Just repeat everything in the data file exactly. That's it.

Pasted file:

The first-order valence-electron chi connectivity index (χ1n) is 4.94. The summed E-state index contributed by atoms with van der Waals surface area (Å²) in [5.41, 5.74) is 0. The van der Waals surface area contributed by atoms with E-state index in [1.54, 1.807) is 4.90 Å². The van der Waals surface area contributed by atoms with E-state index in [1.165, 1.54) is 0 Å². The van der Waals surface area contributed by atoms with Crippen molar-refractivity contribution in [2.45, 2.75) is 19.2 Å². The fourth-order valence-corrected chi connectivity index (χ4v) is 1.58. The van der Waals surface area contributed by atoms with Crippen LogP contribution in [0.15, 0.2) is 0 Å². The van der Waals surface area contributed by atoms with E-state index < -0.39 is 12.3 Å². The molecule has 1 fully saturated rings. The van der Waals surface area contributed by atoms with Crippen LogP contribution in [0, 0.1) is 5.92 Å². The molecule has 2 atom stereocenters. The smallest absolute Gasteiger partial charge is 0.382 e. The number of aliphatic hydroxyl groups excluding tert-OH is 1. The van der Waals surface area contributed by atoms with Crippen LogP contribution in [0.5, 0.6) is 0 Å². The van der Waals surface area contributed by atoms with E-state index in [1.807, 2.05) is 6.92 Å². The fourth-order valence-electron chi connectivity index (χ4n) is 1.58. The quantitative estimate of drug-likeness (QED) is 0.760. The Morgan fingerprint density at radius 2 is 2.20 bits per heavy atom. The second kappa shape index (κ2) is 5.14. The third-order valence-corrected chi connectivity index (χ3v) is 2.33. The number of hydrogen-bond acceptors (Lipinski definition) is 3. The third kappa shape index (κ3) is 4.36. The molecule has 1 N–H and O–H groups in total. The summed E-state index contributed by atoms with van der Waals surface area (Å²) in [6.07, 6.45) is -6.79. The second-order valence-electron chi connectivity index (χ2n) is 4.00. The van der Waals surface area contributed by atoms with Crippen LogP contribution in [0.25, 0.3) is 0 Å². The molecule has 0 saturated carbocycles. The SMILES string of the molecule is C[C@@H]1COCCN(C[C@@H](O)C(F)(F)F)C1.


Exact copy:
The first-order valence-electron chi connectivity index (χ1n) is 4.94. The summed E-state index contributed by atoms with van der Waals surface area (Å²) in [5.41, 5.74) is 0. The van der Waals surface area contributed by atoms with E-state index in [1.54, 1.807) is 4.90 Å². The van der Waals surface area contributed by atoms with E-state index in [1.165, 1.54) is 0 Å². The van der Waals surface area contributed by atoms with Crippen molar-refractivity contribution in [2.45, 2.75) is 19.2 Å². The fourth-order valence-corrected chi connectivity index (χ4v) is 1.58. The van der Waals surface area contributed by atoms with Crippen LogP contribution in [0.15, 0.2) is 0 Å². The van der Waals surface area contributed by atoms with E-state index < -0.39 is 12.3 Å². The molecule has 1 fully saturated rings. The van der Waals surface area contributed by atoms with Crippen LogP contribution in [0, 0.1) is 5.92 Å². The molecule has 2 atom stereocenters. The smallest absolute Gasteiger partial charge is 0.382 e. The number of aliphatic hydroxyl groups excluding tert-OH is 1. The van der Waals surface area contributed by atoms with Crippen LogP contribution in [0.5, 0.6) is 0 Å². The van der Waals surface area contributed by atoms with E-state index in [1.807, 2.05) is 6.92 Å². The fourth-order valence-electron chi connectivity index (χ4n) is 1.58. The quantitative estimate of drug-likeness (QED) is 0.760. The Morgan fingerprint density at radius 2 is 2.20 bits per heavy atom. The second kappa shape index (κ2) is 5.14. The third-order valence-corrected chi connectivity index (χ3v) is 2.33. The number of hydrogen-bond acceptors (Lipinski definition) is 3. The third kappa shape index (κ3) is 4.36. The molecule has 1 N–H and O–H groups in total. The summed E-state index contributed by atoms with van der Waals surface area (Å²) in [6.07, 6.45) is -6.79. The second-order valence-electron chi connectivity index (χ2n) is 4.00. The van der Waals surface area contributed by atoms with Crippen LogP contribution in [0.25, 0.3) is 0 Å². The molecule has 0 saturated carbocycles. The SMILES string of the molecule is C[C@@H]1COCCN(C[C@@H](O)C(F)(F)F)C1.